U.S. Supreme Court Justice Harry A. Blackmun, Farmer v. Brennan
posted by raaka at 2:15 PM on May 23, 2002


Ah, I find it amusing to see the liberals flip-flop and wish such brutal treatment down upon this man, where usually they are all sweetness and light to murderers.

I remain consistent. This man should be executed, and removed from the world, for he is a blight upon it.
posted by dissent at 2:25 PM on May 23, 2002


Prison rape is not delightful. Someday there will be no such thing. God willing!

I hope he's guilty - he says he isn't: "I don't know why I'm going to jail for nothing." -How guilty people get interrogated (much less put on trial) and don't break under the pressure & confess is beyond me.

It was such a long time ago...

But the way he puts it ("I don't know why I'm going to jail for nothing") reminds me of what the Marquis de Sade said before he went to prison: "All this, for beating a whore."

mathowie: the attitudes of "the average Southerner" aren't influenced by Spike Lee movies.

By the way, I've been to the Civil Rights Institute in Birmingham several times: the jail cell where Dr King wrote "Letter from a Birmingham Jail" has been moved there. The front section of the bus the Freedom Riders were on that was fire-bombed in Anniston is there. The final 'exhibit' is a big glassed-in corner of a room that gives a very fine view of the 16th St. Baptist Church, across the street.

Going through the Civil Rights Institute is a very moving experience indeed.
posted by Junker George at 2:41 PM on May 23, 2002


Ah, I find it amusing to see the liberals flip-flop and wish such brutal treatment down upon this man

At least you didn't use the term "Democrites." Boy, did that sting...

I remain consistent. This man should be executed, and removed from the world, for he is a blight upon it.

You're confusing consistency with uncreativity.
posted by Ty Webb at 2:54 PM on May 23, 2002


dissent: Ah, I find it amusing to see the liberals flip-flop and wish such brutal treatment down upon this man, where usually they are all sweetness and light to murderers.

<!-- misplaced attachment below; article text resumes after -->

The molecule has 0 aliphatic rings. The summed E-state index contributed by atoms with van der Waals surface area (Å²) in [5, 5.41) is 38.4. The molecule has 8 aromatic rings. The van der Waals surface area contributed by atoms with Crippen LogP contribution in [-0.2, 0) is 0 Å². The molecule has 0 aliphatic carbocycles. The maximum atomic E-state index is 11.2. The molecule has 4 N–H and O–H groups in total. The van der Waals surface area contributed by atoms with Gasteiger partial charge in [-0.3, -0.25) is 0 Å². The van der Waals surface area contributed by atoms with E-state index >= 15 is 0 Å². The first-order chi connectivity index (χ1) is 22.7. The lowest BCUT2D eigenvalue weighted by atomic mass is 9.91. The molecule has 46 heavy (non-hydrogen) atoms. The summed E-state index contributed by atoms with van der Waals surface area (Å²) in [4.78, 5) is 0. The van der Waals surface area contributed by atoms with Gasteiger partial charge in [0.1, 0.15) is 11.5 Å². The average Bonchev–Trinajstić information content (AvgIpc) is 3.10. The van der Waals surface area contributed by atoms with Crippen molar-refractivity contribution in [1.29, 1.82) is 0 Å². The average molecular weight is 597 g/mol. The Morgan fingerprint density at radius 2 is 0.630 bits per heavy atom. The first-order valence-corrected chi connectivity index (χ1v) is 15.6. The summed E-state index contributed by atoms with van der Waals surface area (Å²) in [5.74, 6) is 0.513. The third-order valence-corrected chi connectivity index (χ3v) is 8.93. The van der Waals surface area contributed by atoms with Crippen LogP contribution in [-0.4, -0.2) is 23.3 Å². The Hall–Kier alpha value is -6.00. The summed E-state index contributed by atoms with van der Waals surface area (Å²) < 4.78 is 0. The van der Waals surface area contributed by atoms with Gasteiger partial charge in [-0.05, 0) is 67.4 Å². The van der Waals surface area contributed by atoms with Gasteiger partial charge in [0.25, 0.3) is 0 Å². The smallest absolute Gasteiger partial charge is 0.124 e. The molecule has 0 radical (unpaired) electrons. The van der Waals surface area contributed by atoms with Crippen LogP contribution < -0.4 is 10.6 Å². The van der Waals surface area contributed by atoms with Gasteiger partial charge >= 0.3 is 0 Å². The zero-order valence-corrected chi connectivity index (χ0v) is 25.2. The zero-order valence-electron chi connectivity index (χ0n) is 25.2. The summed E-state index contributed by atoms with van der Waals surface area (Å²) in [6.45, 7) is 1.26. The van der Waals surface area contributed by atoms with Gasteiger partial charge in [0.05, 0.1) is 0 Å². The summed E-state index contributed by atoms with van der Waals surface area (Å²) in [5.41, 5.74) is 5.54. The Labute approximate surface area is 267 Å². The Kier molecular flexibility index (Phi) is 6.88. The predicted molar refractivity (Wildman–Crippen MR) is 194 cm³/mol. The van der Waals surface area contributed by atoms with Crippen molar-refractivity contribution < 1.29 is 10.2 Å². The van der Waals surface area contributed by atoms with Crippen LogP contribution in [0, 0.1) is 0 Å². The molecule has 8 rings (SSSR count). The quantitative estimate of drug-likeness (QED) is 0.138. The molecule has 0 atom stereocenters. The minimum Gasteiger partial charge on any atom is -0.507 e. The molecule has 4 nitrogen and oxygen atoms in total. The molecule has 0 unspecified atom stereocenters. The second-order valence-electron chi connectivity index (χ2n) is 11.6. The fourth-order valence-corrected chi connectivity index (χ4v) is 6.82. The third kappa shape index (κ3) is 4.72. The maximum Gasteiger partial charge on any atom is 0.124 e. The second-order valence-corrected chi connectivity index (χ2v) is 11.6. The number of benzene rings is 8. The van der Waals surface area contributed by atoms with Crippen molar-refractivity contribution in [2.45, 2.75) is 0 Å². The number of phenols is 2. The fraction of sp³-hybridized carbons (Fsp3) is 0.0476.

You're finding straw men amusing. Actual liberals, and not the fictional demonic liberals you've created in the darkened confines of your fevered brain, don't wish brutal treatment on the man, nor do they wish "sweetness and light to murderers". We generally just hope that he be caught, fairly tried with due process of the law, and if convicted serve out his sentence- we wish primarily that no one can outrun true justice or a moral reckoning. Me personally, I was with Ty Webb until the last 4 words of his frontpage post (I've ranted at length in the past about the ease with which people accept the idea of prison rape). But I'm probably asking too much for you, dissent, to have empathy or clear understand of another person's viewpoints.

Ty Webb: You're confusing consistency with uncreativity.

Well, what was it Emerson said, that consistency is the hobgoblin of little minds? dissent certainly is consistent in his notion of solutions == persecution or execution.
posted by hincandenza at 3:03 PM on May 23, 2002


This man should be executed, and removed from the world, for he is a blight upon it.

Hmmm...one imagines your garden-variety racist saying exactly the same thing about black people back in them ol' tree hangin' days.